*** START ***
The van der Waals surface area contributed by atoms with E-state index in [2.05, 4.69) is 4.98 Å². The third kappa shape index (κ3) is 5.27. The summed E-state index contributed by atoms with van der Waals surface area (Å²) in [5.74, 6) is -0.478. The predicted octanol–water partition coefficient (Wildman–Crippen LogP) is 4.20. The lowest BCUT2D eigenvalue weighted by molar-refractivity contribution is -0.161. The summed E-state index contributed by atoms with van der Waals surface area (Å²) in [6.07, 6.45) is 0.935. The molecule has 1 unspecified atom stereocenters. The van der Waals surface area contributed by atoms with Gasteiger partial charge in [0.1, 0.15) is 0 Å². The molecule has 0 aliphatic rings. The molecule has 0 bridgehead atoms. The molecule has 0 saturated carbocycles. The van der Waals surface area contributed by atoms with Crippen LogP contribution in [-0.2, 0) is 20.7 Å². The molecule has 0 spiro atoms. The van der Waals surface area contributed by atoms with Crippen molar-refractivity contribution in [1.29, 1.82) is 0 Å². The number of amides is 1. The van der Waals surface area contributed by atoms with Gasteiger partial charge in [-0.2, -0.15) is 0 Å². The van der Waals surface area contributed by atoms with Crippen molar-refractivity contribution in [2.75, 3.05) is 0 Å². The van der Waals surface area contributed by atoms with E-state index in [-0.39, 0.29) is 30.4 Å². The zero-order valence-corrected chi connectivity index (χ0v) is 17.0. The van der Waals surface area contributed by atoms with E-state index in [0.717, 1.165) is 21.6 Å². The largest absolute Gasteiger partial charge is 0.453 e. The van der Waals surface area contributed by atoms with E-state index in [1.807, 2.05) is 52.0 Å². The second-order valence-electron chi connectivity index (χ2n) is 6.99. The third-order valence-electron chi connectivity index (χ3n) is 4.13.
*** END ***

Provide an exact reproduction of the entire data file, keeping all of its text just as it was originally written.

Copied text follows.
The van der Waals surface area contributed by atoms with E-state index in [2.05, 4.69) is 4.98 Å². The third kappa shape index (κ3) is 5.27. The summed E-state index contributed by atoms with van der Waals surface area (Å²) in [5.74, 6) is -0.478. The predicted octanol–water partition coefficient (Wildman–Crippen LogP) is 4.20. The lowest BCUT2D eigenvalue weighted by molar-refractivity contribution is -0.161. The summed E-state index contributed by atoms with van der Waals surface area (Å²) in [6.07, 6.45) is 0.935. The molecule has 1 unspecified atom stereocenters. The van der Waals surface area contributed by atoms with Gasteiger partial charge in [0.1, 0.15) is 0 Å². The molecule has 0 aliphatic rings. The molecule has 0 bridgehead atoms. The molecule has 0 saturated carbocycles. The van der Waals surface area contributed by atoms with Crippen LogP contribution in [-0.2, 0) is 20.7 Å². The molecule has 0 spiro atoms. The van der Waals surface area contributed by atoms with Crippen molar-refractivity contribution in [1.29, 1.82) is 0 Å². The number of amides is 1. The van der Waals surface area contributed by atoms with Gasteiger partial charge in [-0.2, -0.15) is 0 Å². The van der Waals surface area contributed by atoms with Crippen molar-refractivity contribution in [2.75, 3.05) is 0 Å². The van der Waals surface area contributed by atoms with E-state index in [-0.39, 0.29) is 30.4 Å². The zero-order valence-corrected chi connectivity index (χ0v) is 17.0. The van der Waals surface area contributed by atoms with E-state index in [0.717, 1.165) is 21.6 Å². The largest absolute Gasteiger partial charge is 0.453 e. The van der Waals surface area contributed by atoms with E-state index in [1.807, 2.05) is 52.0 Å². The second-order valence-electron chi connectivity index (χ2n) is 6.99. The third-order valence-electron chi connectivity index (χ3n) is 4.13.